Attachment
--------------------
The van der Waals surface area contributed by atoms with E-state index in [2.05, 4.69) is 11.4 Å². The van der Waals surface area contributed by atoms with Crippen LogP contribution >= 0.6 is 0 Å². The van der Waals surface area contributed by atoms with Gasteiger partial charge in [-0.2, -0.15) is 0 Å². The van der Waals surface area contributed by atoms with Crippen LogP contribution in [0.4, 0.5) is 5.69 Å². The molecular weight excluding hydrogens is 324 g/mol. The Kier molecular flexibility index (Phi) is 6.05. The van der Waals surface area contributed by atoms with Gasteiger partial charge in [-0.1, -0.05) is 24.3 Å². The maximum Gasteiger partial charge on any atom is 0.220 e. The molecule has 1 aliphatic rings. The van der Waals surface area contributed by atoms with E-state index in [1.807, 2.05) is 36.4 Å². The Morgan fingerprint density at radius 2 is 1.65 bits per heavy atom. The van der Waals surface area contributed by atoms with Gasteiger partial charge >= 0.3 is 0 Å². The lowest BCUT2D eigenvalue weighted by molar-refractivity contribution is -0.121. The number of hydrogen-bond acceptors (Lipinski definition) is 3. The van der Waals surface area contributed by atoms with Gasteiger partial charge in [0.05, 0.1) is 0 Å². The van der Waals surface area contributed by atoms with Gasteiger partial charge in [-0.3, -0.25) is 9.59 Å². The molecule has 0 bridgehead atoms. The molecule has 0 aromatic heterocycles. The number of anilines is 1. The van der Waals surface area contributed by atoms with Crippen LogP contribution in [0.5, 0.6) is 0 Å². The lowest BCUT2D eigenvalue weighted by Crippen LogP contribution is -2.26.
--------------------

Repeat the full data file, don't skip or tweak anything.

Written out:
The van der Waals surface area contributed by atoms with E-state index in [2.05, 4.69) is 11.4 Å². The van der Waals surface area contributed by atoms with Crippen LogP contribution >= 0.6 is 0 Å². The van der Waals surface area contributed by atoms with Gasteiger partial charge in [-0.2, -0.15) is 0 Å². The van der Waals surface area contributed by atoms with Crippen LogP contribution in [0.4, 0.5) is 5.69 Å². The molecular weight excluding hydrogens is 324 g/mol. The Kier molecular flexibility index (Phi) is 6.05. The van der Waals surface area contributed by atoms with Gasteiger partial charge in [-0.1, -0.05) is 24.3 Å². The maximum Gasteiger partial charge on any atom is 0.220 e. The molecule has 1 aliphatic rings. The van der Waals surface area contributed by atoms with E-state index in [1.807, 2.05) is 36.4 Å². The Morgan fingerprint density at radius 2 is 1.65 bits per heavy atom. The van der Waals surface area contributed by atoms with Gasteiger partial charge >= 0.3 is 0 Å². The lowest BCUT2D eigenvalue weighted by molar-refractivity contribution is -0.121. The number of hydrogen-bond acceptors (Lipinski definition) is 3. The van der Waals surface area contributed by atoms with Gasteiger partial charge in [0.05, 0.1) is 0 Å². The van der Waals surface area contributed by atoms with Gasteiger partial charge in [-0.3, -0.25) is 9.59 Å². The molecule has 0 bridgehead atoms. The molecule has 0 aromatic heterocycles. The number of anilines is 1. The van der Waals surface area contributed by atoms with Crippen LogP contribution in [0.5, 0.6) is 0 Å². The lowest BCUT2D eigenvalue weighted by Crippen LogP contribution is -2.26.